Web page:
IFAS News

University of Florida

UF/IFAS expert has five tips to reduce mosquitoes around your home

Topic(s): Entomology and Nematology, Extension, IFAS, Landscaping, Lawn & Garden, RECs

A water-filled tank of a bromeliad, in which mosquito immatures stages, including A. albopictus, occur. Photo by Dr. Phil Lounibos.

Please see caption below the story.

AUGUSTINE, Fla. — During Florida’s wet summers, your backyard or patio area can easily become a breeding area for container mosquitoes, said Jim DeValerio, a University of Florida Institute of Food and Agricultural Sciences Extension horticulture agent. Though there are no reports that mosquitoes are transmitting the Zika virus in Florida, residents should still take measures to prevent mosquitoes from living and breeding in their home landscapes, he said.

Here are DeValerio’s five tips homeowners can use to reduce mosquitoes on their properties.

(more …)

UF/IFAS researchers try to cut costs to control aquatic invasive plants in Florida

Topic(s): Aquaculture, Biocontrols, Economics, Environment, Extension, IFAS, Invasive Species

Aquatic invasives plants 062816

Please see caption below story.

GAINESVILLE, Fla. — Of all the invasive plants in Florida’s waterways, hydrilla costs the most to contain — $66 million over a seven-year period, a University of Florida Institute of Food and Agricultural Sciences researcher says.

But UF/IFAS researchers are finding new ways to use less chemical treatment, and thus less money, to manage hydrilla.

From 2008 to 2015, state and federal water resource managers spent about $125 million to control invasive aquatic plants, according to an April Extension document co-written by Lyn Gettys, a UF/IFAS assistant professor of agronomy and aquatic weed specialist. You can find the document here: http://bit.ly/28UsGoh.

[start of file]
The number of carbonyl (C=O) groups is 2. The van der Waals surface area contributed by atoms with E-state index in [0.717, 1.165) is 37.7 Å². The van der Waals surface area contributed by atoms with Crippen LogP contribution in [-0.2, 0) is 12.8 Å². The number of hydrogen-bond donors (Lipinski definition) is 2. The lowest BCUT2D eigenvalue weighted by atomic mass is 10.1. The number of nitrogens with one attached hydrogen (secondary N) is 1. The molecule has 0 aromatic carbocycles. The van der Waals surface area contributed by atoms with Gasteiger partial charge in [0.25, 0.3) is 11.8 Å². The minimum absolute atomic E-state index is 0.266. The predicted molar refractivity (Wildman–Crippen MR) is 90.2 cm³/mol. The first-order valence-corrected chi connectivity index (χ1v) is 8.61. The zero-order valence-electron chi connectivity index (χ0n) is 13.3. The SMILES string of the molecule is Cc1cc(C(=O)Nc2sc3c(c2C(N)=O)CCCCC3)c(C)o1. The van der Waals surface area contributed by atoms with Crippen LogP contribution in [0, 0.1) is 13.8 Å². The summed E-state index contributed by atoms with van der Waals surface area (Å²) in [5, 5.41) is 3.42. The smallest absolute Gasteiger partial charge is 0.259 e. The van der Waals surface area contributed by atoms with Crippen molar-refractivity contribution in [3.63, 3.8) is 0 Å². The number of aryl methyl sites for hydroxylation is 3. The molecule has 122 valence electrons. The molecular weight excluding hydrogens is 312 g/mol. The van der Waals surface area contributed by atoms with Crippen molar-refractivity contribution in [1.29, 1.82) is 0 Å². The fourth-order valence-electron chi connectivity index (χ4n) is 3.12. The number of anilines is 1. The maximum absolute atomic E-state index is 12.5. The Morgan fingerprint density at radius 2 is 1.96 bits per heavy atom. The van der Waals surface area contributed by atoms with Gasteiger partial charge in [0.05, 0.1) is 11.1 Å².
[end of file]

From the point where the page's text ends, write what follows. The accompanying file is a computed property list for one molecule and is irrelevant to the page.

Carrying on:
Of that $125 million, about $66 million goes to control hydrilla, according to the Florida Fish and Wildlife Conservation Commission.

(more …)

UF/IFAS expert has five tips for keeping your beach clean this summer

Topic(s): Environment, Extension, Pollution

Beach signage in Florida. Ocean, warning, protected, environmental.

Please see caption below story.

ST. AUGUSTINE, Fla. — Maia McGuire was leading middle-schoolers on a local beach clean-up when she noticed a cluster of deflated balloons on the sand. It’s not unusual to find balloons on the beach, McGuire said, but these were different: Each balloon was printed with the name of a nursing home in Texas.

“Those balloons were probably the weirdest thing I’ve found on one of our beaches,” McGuire said. However, this discovery made it clear that, while beach clean-ups are often done by locals, keeping beaches clean is everyone’s responsibility, she said. That’s because, in the environment, trash travels, and one person’s trash can easily become another person’s clean-up hundreds of miles away.

McGuire works in St. Johns and Flagler counties as a University of Florida Institute of Food and Agricultural Sciences Extension Sea Grant agent. Part of her job is to help the community keep its beaches and oceans clean. You can do your part this summer by following these five tips.